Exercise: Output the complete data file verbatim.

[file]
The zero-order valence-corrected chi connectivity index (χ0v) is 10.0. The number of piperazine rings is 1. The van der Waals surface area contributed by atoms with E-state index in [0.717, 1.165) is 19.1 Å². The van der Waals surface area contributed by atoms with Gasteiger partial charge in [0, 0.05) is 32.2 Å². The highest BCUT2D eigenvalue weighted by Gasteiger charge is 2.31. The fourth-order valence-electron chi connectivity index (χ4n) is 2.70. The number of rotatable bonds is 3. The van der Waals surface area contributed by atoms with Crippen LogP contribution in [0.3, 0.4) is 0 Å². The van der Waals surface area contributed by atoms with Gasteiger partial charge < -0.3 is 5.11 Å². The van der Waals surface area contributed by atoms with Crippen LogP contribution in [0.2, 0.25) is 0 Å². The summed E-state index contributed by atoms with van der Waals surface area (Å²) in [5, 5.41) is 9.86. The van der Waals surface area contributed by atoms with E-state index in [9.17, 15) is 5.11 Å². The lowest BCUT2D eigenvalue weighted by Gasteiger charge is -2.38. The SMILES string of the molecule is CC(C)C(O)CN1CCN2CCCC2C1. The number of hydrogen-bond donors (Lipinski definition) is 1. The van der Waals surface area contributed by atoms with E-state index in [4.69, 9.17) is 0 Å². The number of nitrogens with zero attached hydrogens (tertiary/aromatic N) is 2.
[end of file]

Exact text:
The zero-order valence-corrected chi connectivity index (χ0v) is 10.0. The number of piperazine rings is 1. The van der Waals surface area contributed by atoms with E-state index in [0.717, 1.165) is 19.1 Å². The van der Waals surface area contributed by atoms with Gasteiger partial charge in [0, 0.05) is 32.2 Å². The highest BCUT2D eigenvalue weighted by Gasteiger charge is 2.31. The fourth-order valence-electron chi connectivity index (χ4n) is 2.70. The number of rotatable bonds is 3. The van der Waals surface area contributed by atoms with Crippen LogP contribution in [0.3, 0.4) is 0 Å². The van der Waals surface area contributed by atoms with Gasteiger partial charge < -0.3 is 5.11 Å². The van der Waals surface area contributed by atoms with Crippen LogP contribution in [0.2, 0.25) is 0 Å². The summed E-state index contributed by atoms with van der Waals surface area (Å²) in [5, 5.41) is 9.86. The van der Waals surface area contributed by atoms with E-state index in [9.17, 15) is 5.11 Å². The lowest BCUT2D eigenvalue weighted by Gasteiger charge is -2.38. The SMILES string of the molecule is CC(C)C(O)CN1CCN2CCCC2C1. The number of hydrogen-bond donors (Lipinski definition) is 1. The van der Waals surface area contributed by atoms with E-state index in [4.69, 9.17) is 0 Å². The number of nitrogens with zero attached hydrogens (tertiary/aromatic N) is 2.